E-Learning is set to be the future of the South African education system, with this still relatively new sector seeing a rise in the number of entrepreneurs who are eager to launch products to satisfy this market.
Cape Town-based entrepreneur, Craig Reid, is at the forefront of transforming the way South Africans learn with his innovation that provides user-friendly online training solutions to both to schools and corporate.
Reid is CEO of tech company, FUEL Online, which he founded 14 years ago to produce interactive learning material to adults with varying literacy levels. He has done work for the likes of petroleum giants, Shell and Engen, to enhance customer service by training and upskilling thousands of their forecourt attendants.
While Fuel was initially established with the vision of using technology to help develop employee skills and improve productivity, Reid quickly saw a gap in the market for improving the education system.
“My drive to play a role in education comes from a sense of responsibility to wrong an overwhelming injustice that I have the ability to rectify,” he says. “We have arrived in a place where we have the skills, products and know how to change the world in a meaningful and everlasting way. I believe that those of us in a position to help have an obligation to do so.”
Providing 21st century education
A school child using an e-learning tablet.
“Children live in an environment filled with interactivity,” he says.
“Think 3D movies, online games and iPads, yet at school teachers teach in front of a static board using methods that haven’t changed significantly since the 19th century. We believe this is out-dated and failing our children.”
Reid says he believes strongly that digital learning has the ability to generate a much-needed change in the education system globally, and envisages a South Africa in which every school child is issued with a tablet and is given the opportunity to gain a high standard of education using digital learning.
“At FUEL we want to give every child access to the best teacher in the country to present the content in an engaging, interactive way, while offering an evaluation after modules and being able to measure and track that progress over time,” he says.
“It costs the government approximately R160 per learner per year
to produce educational text books”
According to Reid, the ability to measure and report on the learning is as important as the content. The system is able to track every child nationally on a daily basis, thereby enabling government to view the relevant data and to pinpoint under-performing schools and provinces.
South Africa’s education system
South Africa’s education system has been plagued with challenges, one of the most pressing is the delivery of schoolbooks.
In 2012, a cluster of rights groups took the department to court for failing to deliver textbooks to schools in Limpopo.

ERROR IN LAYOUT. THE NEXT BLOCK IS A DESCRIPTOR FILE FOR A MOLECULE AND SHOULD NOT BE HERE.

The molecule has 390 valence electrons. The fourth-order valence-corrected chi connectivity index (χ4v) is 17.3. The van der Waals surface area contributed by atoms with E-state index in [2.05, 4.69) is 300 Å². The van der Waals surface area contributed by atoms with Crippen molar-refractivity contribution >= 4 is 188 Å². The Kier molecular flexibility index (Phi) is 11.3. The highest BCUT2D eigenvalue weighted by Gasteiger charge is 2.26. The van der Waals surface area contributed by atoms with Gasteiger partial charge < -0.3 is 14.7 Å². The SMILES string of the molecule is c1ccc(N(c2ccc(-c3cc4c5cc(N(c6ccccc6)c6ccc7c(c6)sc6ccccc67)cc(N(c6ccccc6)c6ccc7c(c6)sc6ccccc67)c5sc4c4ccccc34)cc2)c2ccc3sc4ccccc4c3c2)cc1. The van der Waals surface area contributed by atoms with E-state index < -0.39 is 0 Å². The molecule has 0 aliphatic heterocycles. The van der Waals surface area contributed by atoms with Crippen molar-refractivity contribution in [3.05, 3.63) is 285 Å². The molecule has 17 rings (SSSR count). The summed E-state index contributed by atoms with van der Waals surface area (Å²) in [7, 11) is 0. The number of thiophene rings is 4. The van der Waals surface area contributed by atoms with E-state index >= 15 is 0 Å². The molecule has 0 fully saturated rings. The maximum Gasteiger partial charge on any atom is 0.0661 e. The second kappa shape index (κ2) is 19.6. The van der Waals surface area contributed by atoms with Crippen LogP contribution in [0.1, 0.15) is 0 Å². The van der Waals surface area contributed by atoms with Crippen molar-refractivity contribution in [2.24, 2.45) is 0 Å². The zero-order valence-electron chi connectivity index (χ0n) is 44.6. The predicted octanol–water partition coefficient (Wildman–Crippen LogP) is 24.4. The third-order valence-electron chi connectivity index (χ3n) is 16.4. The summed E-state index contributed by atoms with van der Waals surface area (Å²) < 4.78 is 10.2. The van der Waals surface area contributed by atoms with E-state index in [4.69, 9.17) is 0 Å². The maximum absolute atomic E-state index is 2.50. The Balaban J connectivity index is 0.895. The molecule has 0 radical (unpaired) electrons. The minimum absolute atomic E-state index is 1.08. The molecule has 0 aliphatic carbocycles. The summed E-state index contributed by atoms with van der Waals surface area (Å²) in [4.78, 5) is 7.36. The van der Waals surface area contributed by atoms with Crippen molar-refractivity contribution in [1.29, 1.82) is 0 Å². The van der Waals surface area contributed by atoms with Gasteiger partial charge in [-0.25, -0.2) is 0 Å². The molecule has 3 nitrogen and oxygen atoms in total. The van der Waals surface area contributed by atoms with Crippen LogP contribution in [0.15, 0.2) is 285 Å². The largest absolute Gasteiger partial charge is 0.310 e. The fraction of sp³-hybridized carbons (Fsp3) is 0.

Last year the Gauteng Department of Education took steps to address some of these challenges and launched a provincial e-learning pilot programme, the Big Switch, which will result in all high schools in the province going paperless by 2019.
Entrepreneurship in SA
Reid says though he doesn’t feel in a position to comment on the state of entrepreneurship in the country, he has faced some nearly unsurmountable challenges as a businessman.
“The challenges I have most often faced are those related to a crisis in confidence and self belief,” he said. “Being an entrepreneur requires you to be constantly convincing people to believe you, follow you, trust you to try something new and change the way they think, buy and behave.”
He says realising his dream of bringing hope through technology is one of his career highlights since he had to start from scratch without an existing infrastructure.
“When we launched, digital academies didn’t exist in SA. The software required by us to reach an audience still unplugging their phone line to get onto the internet didn’t exist, the video content didn’t exist and none of the protocols for video distribution for private use existed,” he said.
“We had so much to work out but doing it was so exhilarating and hard and tiring and frustrating and satisfying.”
Reid says FUEL can produce the entire curriculum, from Grade 1 to Grade 12 for all provinces and across all subjects, for approximately the same spend as two provinces’ annual textbook expenditure.
But this is a large and complex task, as each subject for every grade, in every language would need to be created, and must be relevant to the different end-environments.
“It costs the government approximately R160 per learner per year to produce educational text books. We can do the same thing, digitally, for R35 per learner in the first year. Thereafter it is free until there is an upgrade required, which will be done at a minimal cost,” he said.
As it is done digitally, it can be used for years to come at no cost after the initial investment.
Digital learning as life-long educational tool
FUEL Online has developed a pilot module which breaks down each school subject into ten-minute interactive video. Reid says the FUEL’s interactive content will eventually include basic financial education, health education, as well as drug and alcohol education.
“We believe that adding life-skills to the content stream has the ability to bring about real social change in schools and, in turn, to the country at large,” he said.
The system has been extended into an app, accessible on Android, iOS and Microsoft platforms and available to learners on computers and all mobile devices. It also has engaging modules aligned to the CAPS curriculum (the curriculum used in South African schools) that can be downloaded and accessed on tablets.